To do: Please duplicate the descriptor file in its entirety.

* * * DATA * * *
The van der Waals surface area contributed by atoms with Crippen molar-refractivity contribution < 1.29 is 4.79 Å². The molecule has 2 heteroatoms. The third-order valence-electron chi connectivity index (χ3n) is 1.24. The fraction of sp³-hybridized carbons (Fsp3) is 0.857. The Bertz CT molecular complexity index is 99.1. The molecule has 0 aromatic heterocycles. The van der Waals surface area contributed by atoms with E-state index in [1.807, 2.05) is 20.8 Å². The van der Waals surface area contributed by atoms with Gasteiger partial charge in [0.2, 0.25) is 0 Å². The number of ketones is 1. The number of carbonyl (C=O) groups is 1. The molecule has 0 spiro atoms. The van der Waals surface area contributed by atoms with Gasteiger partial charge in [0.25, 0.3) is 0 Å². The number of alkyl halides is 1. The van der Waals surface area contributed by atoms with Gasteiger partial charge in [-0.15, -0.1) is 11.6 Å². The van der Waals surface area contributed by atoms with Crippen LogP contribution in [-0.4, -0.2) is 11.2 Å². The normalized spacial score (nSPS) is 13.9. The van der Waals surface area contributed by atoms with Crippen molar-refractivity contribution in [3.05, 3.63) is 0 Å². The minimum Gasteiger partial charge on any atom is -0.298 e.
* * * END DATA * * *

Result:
The van der Waals surface area contributed by atoms with Crippen molar-refractivity contribution < 1.29 is 4.79 Å². The molecule has 2 heteroatoms. The third-order valence-electron chi connectivity index (χ3n) is 1.24. The fraction of sp³-hybridized carbons (Fsp3) is 0.857. The Bertz CT molecular complexity index is 99.1. The molecule has 0 aromatic heterocycles. The van der Waals surface area contributed by atoms with E-state index in [1.807, 2.05) is 20.8 Å². The van der Waals surface area contributed by atoms with Gasteiger partial charge in [0.2, 0.25) is 0 Å². The number of ketones is 1. The number of carbonyl (C=O) groups is 1. The molecule has 0 spiro atoms. The van der Waals surface area contributed by atoms with Gasteiger partial charge in [0.25, 0.3) is 0 Å². The number of alkyl halides is 1. The van der Waals surface area contributed by atoms with Gasteiger partial charge in [-0.15, -0.1) is 11.6 Å². The van der Waals surface area contributed by atoms with Crippen LogP contribution in [-0.4, -0.2) is 11.2 Å². The normalized spacial score (nSPS) is 13.9. The van der Waals surface area contributed by atoms with Crippen molar-refractivity contribution in [3.05, 3.63) is 0 Å². The minimum Gasteiger partial charge on any atom is -0.298 e.